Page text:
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AB0307 Overlooking severe infections during tocilizumab therapy for the rheumatic diseases
  1. E. Kikuchi1,
  2. A. Suzuki1,
  3. K. Uekubo1,
  4. N. Aoki1,
  5. T. Yoshioka1,
  6. Y. Ishiyama1,
  7. T. Okai1
  1. 1Center for Rheumatology and Joint Surgery, Kawakita General Hospital, Tokyo, Japan, Tokyo, Japan

Abstract

Background When patients with rheumatic disease get severe infections while being treated by tocilizumab (TCZ), body temperature, white blood cells (WBC) and CRP often would be kept normal by the inhibition of IL-6. It is a concern that patients who got severe infections (the condition that requires hospitalization) may be overlooked and instructed to return home.

Objectives In our center, we evaluated how the patients who required hospitalization because of severe infections were overlooked at the initial visit to the rheumatology clinic or ER during TCZ therapy.

Methods From the total of 38 rheumatic disease patients in TCZ therapy (Rheumatoid arthritis 36 cases, adult onset Still’s disease 1 case, multicentric Castleman’s disease 1 case, the mean age at TCZ start 62.9 ± 15.0 yo, all patients were treated with 8mg/kg), we examined 13 cases who got hospitalization by diagnosis of infectious disease (bacterial pneumonia 3 cases, urinary tract infection 2 cases, cellulitis 2 cases, Pneumocystis pneumonia 2 cases and others 4 cases). The 8 patients were admitted directly from the first visit to the unit (clinic or ER) with complaint about the infection (immediate admission group). The other 5 patients were instructed to go home at the first visit even having a complaint but were admitted due to infection at a later date (delayed admission group). We analyzed the clinical data of the two groups.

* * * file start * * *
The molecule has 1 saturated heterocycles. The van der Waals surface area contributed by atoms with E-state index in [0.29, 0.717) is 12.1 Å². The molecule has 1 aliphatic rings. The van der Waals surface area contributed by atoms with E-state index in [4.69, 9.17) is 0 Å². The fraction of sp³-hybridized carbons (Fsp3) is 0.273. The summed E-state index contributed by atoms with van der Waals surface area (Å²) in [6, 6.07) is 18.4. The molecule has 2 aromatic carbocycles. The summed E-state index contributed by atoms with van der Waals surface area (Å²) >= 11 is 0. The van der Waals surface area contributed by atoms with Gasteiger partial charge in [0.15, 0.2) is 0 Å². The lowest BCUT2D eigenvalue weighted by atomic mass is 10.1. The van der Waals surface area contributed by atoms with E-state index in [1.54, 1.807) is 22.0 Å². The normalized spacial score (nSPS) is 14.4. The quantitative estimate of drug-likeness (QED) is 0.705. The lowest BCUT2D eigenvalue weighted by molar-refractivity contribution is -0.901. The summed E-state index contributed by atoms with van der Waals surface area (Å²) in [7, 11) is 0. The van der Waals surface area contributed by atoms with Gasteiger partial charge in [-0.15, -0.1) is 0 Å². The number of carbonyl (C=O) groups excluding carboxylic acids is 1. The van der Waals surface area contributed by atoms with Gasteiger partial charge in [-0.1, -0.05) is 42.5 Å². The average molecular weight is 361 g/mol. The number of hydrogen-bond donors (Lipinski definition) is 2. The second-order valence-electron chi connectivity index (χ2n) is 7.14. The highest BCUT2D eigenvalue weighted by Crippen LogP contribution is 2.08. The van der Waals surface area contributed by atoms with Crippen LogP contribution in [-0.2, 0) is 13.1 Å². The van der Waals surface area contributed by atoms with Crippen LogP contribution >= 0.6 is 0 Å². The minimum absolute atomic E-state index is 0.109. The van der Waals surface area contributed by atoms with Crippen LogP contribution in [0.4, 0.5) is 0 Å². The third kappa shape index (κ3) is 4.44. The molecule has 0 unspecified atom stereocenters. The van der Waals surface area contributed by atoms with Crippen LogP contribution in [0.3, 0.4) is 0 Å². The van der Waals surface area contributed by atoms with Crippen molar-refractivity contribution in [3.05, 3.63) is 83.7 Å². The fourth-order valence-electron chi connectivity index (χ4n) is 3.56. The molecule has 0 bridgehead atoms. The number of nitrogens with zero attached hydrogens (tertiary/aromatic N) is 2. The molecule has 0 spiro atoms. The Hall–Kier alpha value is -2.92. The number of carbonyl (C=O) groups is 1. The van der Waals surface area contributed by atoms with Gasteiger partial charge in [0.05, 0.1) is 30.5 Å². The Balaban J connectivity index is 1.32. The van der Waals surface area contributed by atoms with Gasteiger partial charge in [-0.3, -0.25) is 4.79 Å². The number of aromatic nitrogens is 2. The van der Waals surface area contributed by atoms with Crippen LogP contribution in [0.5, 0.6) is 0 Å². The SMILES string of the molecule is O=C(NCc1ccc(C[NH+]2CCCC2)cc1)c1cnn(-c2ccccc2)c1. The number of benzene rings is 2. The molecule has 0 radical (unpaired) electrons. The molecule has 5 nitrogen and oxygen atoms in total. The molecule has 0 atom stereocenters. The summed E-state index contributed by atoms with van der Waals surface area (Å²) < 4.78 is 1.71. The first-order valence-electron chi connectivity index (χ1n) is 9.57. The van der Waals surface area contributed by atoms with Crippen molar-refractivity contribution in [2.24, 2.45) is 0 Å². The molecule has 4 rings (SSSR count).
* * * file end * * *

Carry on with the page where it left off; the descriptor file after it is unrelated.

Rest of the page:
Results Ages at the admission were similar in both groups (immediate admission group: 75.8 ± 4.4 yo vs. delayed admission group: 72.2 ± 4.9 yo). All the patients were over 65 years old. At the first visit for signs of infection, there was no significant difference in body temperature (36.9 ± 0.8 degree Celsius vs. 36.3 ± 0.4 degree Celsius), WBC (6888 ± 2976 /μl vs. 7680 ± 2027 /μl), CRP (1.42 ± 2.18 mg/dl vs. 1.94 ± 2.38 mg/dl), and the treatment period of TCZ (7.8 ± 7.0 months vs. 8.1 ± 7.6 months). There is also no significant difference in length of hospital stay (27.3 days vs. 26.4 days).

The all 8 patients in immediate admission group complained of fever or some focal symptoms such as dyspnea, cough, joint pain or leg pain. Admissions were determined at the time of ER visits in 4 cases but there were no overlooked severe infection cases at the ER visits. The 4 patients out of 5 in delayed admission group complained almost only of fatigue at the day of scheduled rheumatology outpatient visits but were admitted later within 1 week due to infection. One patient died during the hospitalization in the delayed admission group.

Conclusions Although the number of the cases is limited, overlooking severe infections with tocilizumab treatment in our center mainly occurred during regular visits to the rheumatologist and complaining of fatigue only. We think it is difficult to evaluate whether the patient required hospitalization from clinical data only. Even if fatigue is the only complaint for the patients treated with TCZ, we need to pay careful attention and consider hospitalization.

References Campbell, et al: Risk of adverse events including serious infections in rheumatoid arthritis patients treated with tocilizumab: a systemic literature review and meta-analysis of randomized controlled trials. Rheumatology. 2011; 50: 552-62

Disclosure of Interest None Declared

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